# CircuiTikZ: Understanding the different drawing options of the american voltage source

For the following,

1- why do only american and american voltages options affect the output, while american voltage sources doesn't?,

2- how can I make v(t) move down and be placed in the removed arrow position in the 2nd and 3rd cases?

\documentclass[border=5mm]{standalone}
\usepackage{circuitikz}
\begin{document}
\begin{circuitikz}[thick]
\draw (0,0) to[V=$v(t)$,invert,a=default] ++(2,0);
\draw (0,-2.5) to[american,V=$v(t)$,invert,a=american] ++(2,0);
\draw (0,-5) to[american voltages ,V=$v(t)$,invert,a=american voltages] ++(2,0);
\draw (0,-7.5) to[american voltage source, V=$v(t)$,invert,a=american voltage source] ++(2,0);
\end{circuitikz}
\end{document}


## 1 Answer

1. american voltage source is a component not a voltage style.
So, in the last case, you have two component specification american voltage source (american voltage source) and V (european voltage source). I think its taking the second specification for drawing.
Use to[american voltage source, v=$v(t)$] so that the component is american voltage source, voltage is $v(t)$ which will drawn in default style (european). See the fourth case in the code and output provided.

2. One way to shift the voltage label v(t) down is to set bipole voltage style={yshift=-5pt} (See the third case in figure and code). Alternatively you can try the voltage shift=-0.5 option also (See the second case in figure and code).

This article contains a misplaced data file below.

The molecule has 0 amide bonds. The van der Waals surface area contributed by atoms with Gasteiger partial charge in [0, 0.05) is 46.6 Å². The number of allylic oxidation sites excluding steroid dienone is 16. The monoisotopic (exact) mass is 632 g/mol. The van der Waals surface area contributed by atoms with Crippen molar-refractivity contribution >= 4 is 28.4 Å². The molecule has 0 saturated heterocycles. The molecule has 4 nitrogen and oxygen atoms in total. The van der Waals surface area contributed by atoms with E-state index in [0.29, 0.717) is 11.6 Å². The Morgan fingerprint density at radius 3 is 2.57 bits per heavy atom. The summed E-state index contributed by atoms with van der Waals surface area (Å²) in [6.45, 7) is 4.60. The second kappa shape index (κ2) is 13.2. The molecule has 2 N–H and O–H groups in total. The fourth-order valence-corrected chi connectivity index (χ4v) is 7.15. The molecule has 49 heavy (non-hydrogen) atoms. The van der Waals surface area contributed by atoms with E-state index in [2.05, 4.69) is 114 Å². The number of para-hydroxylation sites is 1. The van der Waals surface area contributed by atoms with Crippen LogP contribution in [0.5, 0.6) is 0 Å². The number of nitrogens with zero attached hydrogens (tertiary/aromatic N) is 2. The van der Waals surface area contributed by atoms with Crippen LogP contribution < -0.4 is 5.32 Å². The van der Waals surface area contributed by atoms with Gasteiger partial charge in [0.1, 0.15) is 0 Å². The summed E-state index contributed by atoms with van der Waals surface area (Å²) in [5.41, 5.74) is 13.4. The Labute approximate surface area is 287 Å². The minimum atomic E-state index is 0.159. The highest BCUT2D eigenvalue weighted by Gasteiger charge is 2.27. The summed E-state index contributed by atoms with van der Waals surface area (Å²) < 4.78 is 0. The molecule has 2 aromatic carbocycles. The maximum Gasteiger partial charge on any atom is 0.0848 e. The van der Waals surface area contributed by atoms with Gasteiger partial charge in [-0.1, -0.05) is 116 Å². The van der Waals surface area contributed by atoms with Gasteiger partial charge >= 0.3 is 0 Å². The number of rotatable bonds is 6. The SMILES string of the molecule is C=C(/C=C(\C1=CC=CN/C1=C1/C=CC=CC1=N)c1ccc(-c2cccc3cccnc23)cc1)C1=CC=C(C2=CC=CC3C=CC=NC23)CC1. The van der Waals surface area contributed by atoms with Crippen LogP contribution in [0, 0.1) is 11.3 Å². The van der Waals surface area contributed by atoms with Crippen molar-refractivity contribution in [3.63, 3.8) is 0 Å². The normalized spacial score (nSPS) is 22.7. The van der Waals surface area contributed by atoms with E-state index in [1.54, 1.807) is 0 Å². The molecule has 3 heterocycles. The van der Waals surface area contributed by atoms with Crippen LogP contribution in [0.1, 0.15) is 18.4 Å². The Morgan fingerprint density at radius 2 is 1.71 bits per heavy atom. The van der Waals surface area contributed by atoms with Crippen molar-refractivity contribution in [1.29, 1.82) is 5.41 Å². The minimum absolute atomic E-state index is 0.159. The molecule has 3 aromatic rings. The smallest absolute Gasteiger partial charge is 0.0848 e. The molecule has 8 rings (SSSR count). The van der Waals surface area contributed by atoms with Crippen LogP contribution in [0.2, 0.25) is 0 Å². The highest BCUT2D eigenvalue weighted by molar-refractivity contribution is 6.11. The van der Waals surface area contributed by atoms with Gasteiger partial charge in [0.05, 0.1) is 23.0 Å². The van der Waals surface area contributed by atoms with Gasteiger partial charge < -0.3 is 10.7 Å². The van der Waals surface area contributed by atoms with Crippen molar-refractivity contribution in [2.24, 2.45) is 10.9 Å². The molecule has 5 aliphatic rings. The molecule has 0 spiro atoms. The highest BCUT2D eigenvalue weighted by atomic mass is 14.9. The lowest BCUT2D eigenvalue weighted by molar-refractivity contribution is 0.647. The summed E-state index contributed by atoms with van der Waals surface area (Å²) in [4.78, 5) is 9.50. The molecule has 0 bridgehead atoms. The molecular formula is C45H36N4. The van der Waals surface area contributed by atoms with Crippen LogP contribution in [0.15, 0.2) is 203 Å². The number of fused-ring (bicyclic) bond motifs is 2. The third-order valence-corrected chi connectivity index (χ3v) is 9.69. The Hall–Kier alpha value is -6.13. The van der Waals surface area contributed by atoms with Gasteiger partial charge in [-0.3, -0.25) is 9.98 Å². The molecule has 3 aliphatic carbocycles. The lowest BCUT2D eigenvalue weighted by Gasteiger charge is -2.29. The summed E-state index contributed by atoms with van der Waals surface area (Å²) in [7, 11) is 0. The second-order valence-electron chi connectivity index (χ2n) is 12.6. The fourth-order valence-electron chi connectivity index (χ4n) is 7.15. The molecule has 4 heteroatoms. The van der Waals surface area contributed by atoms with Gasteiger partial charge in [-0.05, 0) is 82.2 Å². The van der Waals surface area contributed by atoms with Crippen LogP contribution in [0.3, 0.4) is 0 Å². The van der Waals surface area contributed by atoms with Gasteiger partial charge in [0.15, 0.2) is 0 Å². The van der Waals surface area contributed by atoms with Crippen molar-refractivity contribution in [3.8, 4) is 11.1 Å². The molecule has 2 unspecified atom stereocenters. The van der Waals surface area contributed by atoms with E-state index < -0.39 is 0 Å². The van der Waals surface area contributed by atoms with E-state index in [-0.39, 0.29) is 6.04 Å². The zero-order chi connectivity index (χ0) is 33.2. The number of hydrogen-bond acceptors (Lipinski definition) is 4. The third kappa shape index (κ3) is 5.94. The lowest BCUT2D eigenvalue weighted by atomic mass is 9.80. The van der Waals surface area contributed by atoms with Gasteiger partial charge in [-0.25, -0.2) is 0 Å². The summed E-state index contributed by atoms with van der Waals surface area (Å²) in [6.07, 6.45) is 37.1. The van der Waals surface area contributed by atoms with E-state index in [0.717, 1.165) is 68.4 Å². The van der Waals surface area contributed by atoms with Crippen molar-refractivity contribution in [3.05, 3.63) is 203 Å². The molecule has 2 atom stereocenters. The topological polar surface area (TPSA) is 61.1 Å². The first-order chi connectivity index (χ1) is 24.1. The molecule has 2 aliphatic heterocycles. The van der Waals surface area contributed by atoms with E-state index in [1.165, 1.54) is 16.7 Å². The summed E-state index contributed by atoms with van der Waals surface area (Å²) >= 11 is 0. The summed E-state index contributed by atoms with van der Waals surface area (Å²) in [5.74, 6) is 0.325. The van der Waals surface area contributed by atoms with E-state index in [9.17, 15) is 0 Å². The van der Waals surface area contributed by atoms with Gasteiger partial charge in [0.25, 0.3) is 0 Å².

\documentclass[border=5mm]{standalone}
\usepackage{circuitikz}
\begin{document}
\begin{circuitikz}[thick]
\draw (0,0) to[V=$v(t)$,invert,a=default] ++(2,0);
\draw (0,-2.5) to[american,V=$v(t)$,invert,a=american] ++(2,0);
\draw (0,-5) to[voltage shift=-0.5,bipole voltage style={yshift=-5pt},american voltages ,V=$v(t)$,invert,a=american voltages] ++(2,0);
\draw (0,-7.5) to[american voltage source,v=$v(t)$,invert,a=american voltage source] ++(2,0);
\end{circuitikz}
\end{document}

• For different line widths, is it possible to automate the placement of v(t) without having to guess (i.e. -5pt)?
– Diaa
Commented Nov 2, 2019 at 17:52
• @Diaa you can try the voltage shift=-0.5 option. See if that can do the job. Commented Nov 2, 2019 at 18:56
• I copied and pasted your code, and voltage shift=-0.5 works fine for most of the reasonable font widths. However, for very thick line widths, v(t) overlaps with the thick line as shown here, which made me think that it would be cumbersome to make the gap constant and independent of the line width.
– Diaa
Commented Nov 2, 2019 at 22:28